The consumption and collection of wine has been growing over the last few years. While more and more money has been going into wine as investment or for future consumption, questions about the wine’s history are asked. So the question often arises when it comes time to understand the provenance of a wine: How has this wine been stored?
This question is important, as it can mean the difference between euphoria and depression in the wine drinker. The glory of opening a beautiful bottle of perfectly stored wine, or the agony and letdown of opening poorly stored wine. That poorly stored wine that upon opening is nothing more than vinegar.
So what are the issues of how to properly store wine? The issues are: Temperature, humidity, lighting, cleanliness of the storage unit or facility, vibration, and the angle of the bottle in storage.
Temperature is relatively simple. The ideal temperature is between 50 and 55 degrees Fahrenheit. The lower the temperature, the more the aging process can be retarded in the wine. Fluctuations in temperature, as long as they are not drastic, are ok, though not completely ideal. One does not have to worry that because the wine was stored at 63 degrees versus 56 degrees does not affect the provenance of the wine. As long as the fluctuations in temperature occur slowly, it is fine. However, the higher the temperature is in the storage facility, the wine can age more quickly.
The recommended humidity of a wine storage facility is 70 percent, though it is fine to be 10-15% above or below that level. Humidity of the cellar is important to the wine for a couple of reasons: the cork and the labels. If there is too much humidity (over 80% for example) the labels are susceptible to rot and mold, which can affect the value of the wine. If it is too dry (below 50%), the corks can dry out, which can cause the cork to shrink, increasing the likelihood of air coming in contact with the wine, which would begin an oxidation process, and ruin the wine.
Making sure that the wine is stored at a horizontal angle is important, as the cork will not dry out if the wine is in contact with the cork. Otherwise, the cork drying out can cause air to come into contact with the wine prematurely. Light can have an affect on the wine as well. Light will prematurely age a wine, cause it to be ruined. Florescent lighting can cause the most damage, and too much light can “turn" the wine.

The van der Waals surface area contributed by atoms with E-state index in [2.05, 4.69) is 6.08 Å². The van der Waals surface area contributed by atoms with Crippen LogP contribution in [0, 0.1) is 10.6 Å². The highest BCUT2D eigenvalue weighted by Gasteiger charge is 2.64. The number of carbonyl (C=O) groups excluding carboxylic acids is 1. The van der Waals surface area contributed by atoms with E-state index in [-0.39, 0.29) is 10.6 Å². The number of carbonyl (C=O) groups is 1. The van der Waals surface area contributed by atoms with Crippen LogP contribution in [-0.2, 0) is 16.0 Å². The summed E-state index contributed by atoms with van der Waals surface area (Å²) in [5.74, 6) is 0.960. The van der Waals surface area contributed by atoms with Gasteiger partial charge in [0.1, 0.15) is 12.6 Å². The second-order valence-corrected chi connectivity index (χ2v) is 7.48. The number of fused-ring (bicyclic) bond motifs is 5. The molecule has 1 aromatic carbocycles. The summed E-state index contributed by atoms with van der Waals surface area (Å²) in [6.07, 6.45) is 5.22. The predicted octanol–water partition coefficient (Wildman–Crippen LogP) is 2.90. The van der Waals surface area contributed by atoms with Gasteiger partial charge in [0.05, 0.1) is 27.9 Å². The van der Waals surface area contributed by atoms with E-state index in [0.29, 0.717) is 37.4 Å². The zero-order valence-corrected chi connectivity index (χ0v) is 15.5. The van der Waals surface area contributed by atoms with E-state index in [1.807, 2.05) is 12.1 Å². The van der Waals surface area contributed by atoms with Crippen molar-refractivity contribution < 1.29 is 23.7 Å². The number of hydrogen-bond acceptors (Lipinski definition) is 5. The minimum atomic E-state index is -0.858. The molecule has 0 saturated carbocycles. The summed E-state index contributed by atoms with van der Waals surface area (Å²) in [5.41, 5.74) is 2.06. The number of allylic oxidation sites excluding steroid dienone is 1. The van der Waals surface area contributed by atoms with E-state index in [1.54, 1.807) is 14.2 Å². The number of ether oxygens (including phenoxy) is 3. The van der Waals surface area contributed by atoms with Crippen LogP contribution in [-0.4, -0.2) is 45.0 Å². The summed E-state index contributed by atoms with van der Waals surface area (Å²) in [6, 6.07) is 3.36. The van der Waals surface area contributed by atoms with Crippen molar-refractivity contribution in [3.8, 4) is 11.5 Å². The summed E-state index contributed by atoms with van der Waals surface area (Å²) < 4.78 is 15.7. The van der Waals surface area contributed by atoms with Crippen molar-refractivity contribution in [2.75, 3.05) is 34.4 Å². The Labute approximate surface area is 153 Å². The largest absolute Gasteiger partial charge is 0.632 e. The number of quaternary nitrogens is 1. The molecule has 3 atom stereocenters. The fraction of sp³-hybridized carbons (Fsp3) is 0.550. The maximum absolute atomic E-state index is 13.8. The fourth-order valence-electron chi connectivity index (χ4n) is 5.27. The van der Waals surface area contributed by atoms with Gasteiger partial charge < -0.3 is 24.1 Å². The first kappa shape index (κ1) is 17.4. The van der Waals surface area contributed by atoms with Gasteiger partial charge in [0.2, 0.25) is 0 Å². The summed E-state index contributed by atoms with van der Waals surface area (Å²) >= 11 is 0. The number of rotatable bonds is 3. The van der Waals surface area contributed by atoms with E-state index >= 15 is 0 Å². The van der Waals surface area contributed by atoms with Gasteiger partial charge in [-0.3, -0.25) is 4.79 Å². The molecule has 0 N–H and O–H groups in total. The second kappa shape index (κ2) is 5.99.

Vibration can be another issue. The sediment in the wine can be affected, and can cause damage to the wine. So keeping the wine in a “vibration-free" environment is very important. Often times, the term “bottle shock" is used for wines that have been excessively jostled during the shipping process. Even in drinking a wine that has been shipped or brought from the store is often well served by waiting a few days to weeks before opening, allowing the sediment in the wine to “settle down".
Another factor to point to is how clean where the wine is being stored. Poorly ventilated, dirty, grimy facilities can have very negative affects. The label can get very dirty and will negatively affect the resale value of the wine, and poor ventilation can affect the taste of the wine, giving a musty component that is certainly a negative attribute!
All in all, the storage and care of wine is very important to the investment quality of the wine, as well as the potential enjoyment to the drinker down the road. There may be little else as disappointing in the wine world as opening a poorly stored wine that has turned to vinegar. However, when storage conditions have been appropriately kept, and the wine has been well cared for, the aging process happens the right way, and the beauty of that wine can be savored as it was intended to be when it was acquired in the first place.
Robert E. Enslein, Jr. , is Managing Member of Brix Wine Vault, LLC, a wine storage company based in New York City. Brix is a professional quality wine storage facility that serves individuals, retailers, restaurants as well as wholesale customers. Learn more at http://www.brixwinevault.com